Have you ever received the note on your screenplay that your protagonist or a character in your script isn’t “likable”? I’ve had writers come to me, seeking help in how to interpret that note and how to address it in their revisions. If this is you, keep reading for some pointers.
When it comes to offering notes on a script, shorthand words or phrases are often used to save time. There are two definitions for “likable” in the development world. It doesn’t just mean likable; it also means relatable. In my opinion and from my experience, a character being relatable is more important than likable. It means we feel some kind of connection with a character.
If the audience doesn’t feel a connection with the protagonist or flat out doesn’t like her/him, then it will be difficult to stay engaged in the narrative. We want to hang out with our friends, because they’re people we like and can relate to. They’re people we support and want to see succeed. Similarly, if we like and/or relate to a protagonist, we’re more likely to stay engaged in the script and more likely to want to see the protagonist achieve her/his goal. If not, the pace of the screenplay suffers.
“HOW DO I CREATE LIKABILITY?”
Remember, “likable” means either likable or relatable. The great news is that there is more than one way to establish that in your writing. Here are a few:
- Vulnerability – In short, this means a character has feelings about events that occur. A character is conflicted inside or is hurt, sad, or scared by something in her/his life. We’ve all felt this way, so it’s something the audience can relate to. As an example, when we’re first introduced to Peter Parker, aka Spider-Man, he’s bullied. He’s hurt by it, so we feel for him. We feel for how difficult it is to be the target of ridicule and to not feel confident in standing up for ourselves. It would be different if Peter was bullied and we don’t see him hurting. Without that vulnerability in seeing the inner pain and emotional effect on a character, the same scenario wouldn’t be as effective.
- Kindness & Compassion – When a character shows kindness, compassion, or empathy for others, for the world, for animals, etc, we tend to like her/him. Everyone wants to be treated kindly, to be understood. When we see a character show those traits, we tend to be fond of her/him. Kindness and compassion is more relevant to our liking a character rather than creating relatability. As an example, let’s say your protagonist is in the city, rushing to work on a winter morning. She walks by a homeless man and finds herself unable to just pass him. She offers him the coat off her back. The kindness that she shows and empathy she feels for him moves us into liking her.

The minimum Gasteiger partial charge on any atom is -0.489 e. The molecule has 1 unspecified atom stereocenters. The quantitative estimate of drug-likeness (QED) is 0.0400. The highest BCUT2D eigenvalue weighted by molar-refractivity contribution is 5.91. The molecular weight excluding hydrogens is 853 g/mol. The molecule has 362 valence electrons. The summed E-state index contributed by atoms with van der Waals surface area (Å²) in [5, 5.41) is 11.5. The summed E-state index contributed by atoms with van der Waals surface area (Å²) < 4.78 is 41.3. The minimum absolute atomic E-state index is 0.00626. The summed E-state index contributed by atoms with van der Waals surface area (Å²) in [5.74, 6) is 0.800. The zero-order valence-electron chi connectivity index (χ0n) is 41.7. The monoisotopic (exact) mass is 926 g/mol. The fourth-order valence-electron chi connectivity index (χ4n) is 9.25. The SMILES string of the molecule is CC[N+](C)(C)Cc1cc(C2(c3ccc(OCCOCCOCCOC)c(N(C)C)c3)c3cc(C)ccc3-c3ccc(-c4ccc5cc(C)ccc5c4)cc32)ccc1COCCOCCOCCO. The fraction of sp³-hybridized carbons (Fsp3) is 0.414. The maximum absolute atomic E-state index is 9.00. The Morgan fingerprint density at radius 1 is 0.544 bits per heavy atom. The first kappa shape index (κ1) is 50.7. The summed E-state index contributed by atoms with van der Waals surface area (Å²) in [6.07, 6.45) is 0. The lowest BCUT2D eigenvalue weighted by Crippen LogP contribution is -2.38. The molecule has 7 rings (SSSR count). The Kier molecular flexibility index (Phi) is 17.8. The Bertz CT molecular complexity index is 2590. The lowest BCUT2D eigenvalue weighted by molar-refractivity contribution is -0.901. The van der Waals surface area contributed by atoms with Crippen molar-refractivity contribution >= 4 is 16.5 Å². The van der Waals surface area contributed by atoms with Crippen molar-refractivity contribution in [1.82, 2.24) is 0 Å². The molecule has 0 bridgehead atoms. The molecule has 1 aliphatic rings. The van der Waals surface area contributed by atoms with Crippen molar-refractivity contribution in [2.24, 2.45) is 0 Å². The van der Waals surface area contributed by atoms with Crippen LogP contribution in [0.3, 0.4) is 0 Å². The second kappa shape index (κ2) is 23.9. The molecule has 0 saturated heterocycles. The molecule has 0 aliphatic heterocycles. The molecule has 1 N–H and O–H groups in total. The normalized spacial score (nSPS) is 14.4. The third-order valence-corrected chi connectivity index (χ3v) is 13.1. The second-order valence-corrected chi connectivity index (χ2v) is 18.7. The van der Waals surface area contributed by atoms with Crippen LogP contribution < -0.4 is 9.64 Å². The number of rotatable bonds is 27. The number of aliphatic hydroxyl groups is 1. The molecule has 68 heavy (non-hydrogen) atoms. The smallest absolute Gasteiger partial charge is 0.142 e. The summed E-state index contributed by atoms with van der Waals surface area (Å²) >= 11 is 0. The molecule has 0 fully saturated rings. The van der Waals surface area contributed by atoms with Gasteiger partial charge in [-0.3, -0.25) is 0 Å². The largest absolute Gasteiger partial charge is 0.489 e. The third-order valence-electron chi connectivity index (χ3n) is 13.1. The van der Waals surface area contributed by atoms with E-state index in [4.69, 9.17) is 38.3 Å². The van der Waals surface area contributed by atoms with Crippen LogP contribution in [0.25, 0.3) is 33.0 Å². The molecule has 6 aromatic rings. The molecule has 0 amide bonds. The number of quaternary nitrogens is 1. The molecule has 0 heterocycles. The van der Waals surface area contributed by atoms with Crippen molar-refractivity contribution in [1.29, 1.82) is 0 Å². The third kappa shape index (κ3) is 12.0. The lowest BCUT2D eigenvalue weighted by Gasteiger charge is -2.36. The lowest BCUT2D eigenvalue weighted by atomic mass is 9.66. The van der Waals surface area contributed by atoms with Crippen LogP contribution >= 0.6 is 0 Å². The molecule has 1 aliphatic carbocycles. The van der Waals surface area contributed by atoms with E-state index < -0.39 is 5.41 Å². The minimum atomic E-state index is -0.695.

- Flaws – An issue often with “unlikable” characters is that they’re perfect. There has never been a human being that’s ever existed that’s perfect. When a character lacks flaws, it’s difficult to connect with him/her and the character is under-developed. Flawed characters might deal with their emotions in unhealthy ways, like drinking, doing drugs, over-eating, or smoking. A flaw I often see in male characters is their having an anger issue. Flaws can also be physical. Perhaps a character has a massive scar or birthmark on her/his face. Forrest Gump has an intellectual disability and overcame a physical disability. These flaws are factors of his development that make him relatable.
- Foster Empathy – The strong screenplays that I read establish empathy with the protagonist early on. That can be done in a variety of ways, and I’ve already mentioned some above. The most common way I see this done is that a character close to the protagonist dies. This makes us feel for the protagonist and become invested in her/him. In “Spider-Man,” Uncle Ben dies. We feel for Peter, as we’ve all had to go through the heartbreaking loss of a loved one in our lives. Tapping into that deep, universal pain is just one way to foster empathy for a character.
Here’s a homework assignment to help you even more with this. Watch the first couple episodes of a recent season of “American Idol” and pay attention to how they introduce the contestants. The show is masterful in quickly establishing likability and/or relatability with contestants they want you to be invested in. Reality shows have honed the art of hooking in the audience, so we want to root for the contestants and tune in each week.
Watch how each contestant’s backstory and/or pre-existing life is offered within just a couple of minutes. Before we know it, the singer is standing in front of a panel of judges, which we already inherently have empathy for because that’s tough, and now we want to see him/her succeed. Why? Go back and see how the contestant was introduced for how the audience has been moved into rooting for and relating to each contestant.
Having a likable protagonist is important to any screenplay and applies to all forms of storytelling. When the audience is invested in a protagonist, they’ll want to keep watching. Producers want to make films about characters they like, and when the audience is invested in the protagonist, that means more money on the backend. This is why creating a likable character that the audience wants to go on a journey with will elevate your screenplay above the rest.